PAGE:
Discussion and conclusions

This paper presents a very rare finding of MR which the principal cause lies in the coronary artery anomaly in a dog. To the author’s knowledge, this is the first report of an antemortem diagnosis of ALCAPA in a dog.

Echocardiography enables visualization of the abnormal origin of the LCA in humans [3, 13]. Dilated RCA, retrograde blood flow in the anomalous coronary artery, diastolic flow in the PA, and abnormal septal or epicardial color flow signals from the collateral vessels are common findings. Left ventricular dilation, left ventricular or global hypokinesis, and mitral insufficiency can also be identified. The adult variant of ALCAPA is characterized by compensatory collaterals between the RCA and LCA [4, 14, 15]. The echocardiographic findings in the presented case were similar to those of the human adult variant of ALCAPA and the collateral vessels explained the dog’s survival until 6 months of age. However, the RCA could not be visualized and none of the findings strongly support left ventricular hypokinesis. Of note, increased fractional shortening is generally observed under moderate to severe MR and volume overload, but as it was not observed in this case, a decrease in contractility was suggested.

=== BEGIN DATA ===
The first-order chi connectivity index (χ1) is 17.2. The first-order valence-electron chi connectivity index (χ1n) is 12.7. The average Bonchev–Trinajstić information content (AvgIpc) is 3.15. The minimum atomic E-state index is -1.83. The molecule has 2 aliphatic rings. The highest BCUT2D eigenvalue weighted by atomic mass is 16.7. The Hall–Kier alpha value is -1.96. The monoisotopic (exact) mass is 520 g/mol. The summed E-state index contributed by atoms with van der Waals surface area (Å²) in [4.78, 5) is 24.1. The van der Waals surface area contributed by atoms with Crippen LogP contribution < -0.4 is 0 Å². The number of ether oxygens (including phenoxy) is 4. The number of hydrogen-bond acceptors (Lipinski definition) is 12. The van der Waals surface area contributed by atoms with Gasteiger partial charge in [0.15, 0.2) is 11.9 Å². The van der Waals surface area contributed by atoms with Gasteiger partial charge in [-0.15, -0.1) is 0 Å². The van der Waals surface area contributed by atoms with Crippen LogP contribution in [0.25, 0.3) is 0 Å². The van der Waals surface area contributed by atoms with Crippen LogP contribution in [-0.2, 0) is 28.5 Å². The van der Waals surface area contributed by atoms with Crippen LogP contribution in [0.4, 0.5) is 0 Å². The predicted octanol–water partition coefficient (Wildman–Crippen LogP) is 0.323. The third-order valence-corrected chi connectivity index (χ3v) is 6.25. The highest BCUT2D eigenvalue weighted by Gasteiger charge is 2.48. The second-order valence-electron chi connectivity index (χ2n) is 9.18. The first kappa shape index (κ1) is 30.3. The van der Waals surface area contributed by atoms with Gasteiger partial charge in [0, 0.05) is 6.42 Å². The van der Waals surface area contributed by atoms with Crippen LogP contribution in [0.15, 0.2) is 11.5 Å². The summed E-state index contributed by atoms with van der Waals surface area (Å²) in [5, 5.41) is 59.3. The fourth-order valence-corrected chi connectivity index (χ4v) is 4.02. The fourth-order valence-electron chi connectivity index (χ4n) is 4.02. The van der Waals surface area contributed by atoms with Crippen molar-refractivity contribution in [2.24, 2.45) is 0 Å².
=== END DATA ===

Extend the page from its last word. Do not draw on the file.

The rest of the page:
For diagnosing coronary artery anomalies in human medicine, the performance of CCTA has proven to be highly viable [4, 15], for example, allowing visualization of the LCA arising from the main PA in ALCAPA. In the presented case, dilation of both the LCA and RCA with the presence of prominent collateral vessels was observed by CCTA, comparable with that in the human adult variant of ALCAPA. The origin of the LCA was located at the left inferolateral aspect of the main PA close to the pulmonary valve, which is representative of the human adult variant. Retrograde blood flow from the LCA to the PA was clearly observed that resembled a “steal phenomenon” described as the stealing of blood supply from the left coronary circulation provided by collateral vessels from the dilated right coronary system. The degree of collateral formation relates to the degree of successive myocardial ischemia [15], so it was hypothesized that the collateral vessels maintained oxygenated blood flow to the LCA territory for the dog in this case. The size of the dog in this case was smaller compared to recent reports using CCTA for visualization of coronary arteries [16, 17], but it was possible to clearly visualize the coronary artery. This case report supports the utility of CCTA as a diagnostic method for ALCAPA in dogs, as it depicts collaterals that cannot be clearly recognized by echocardiography alone.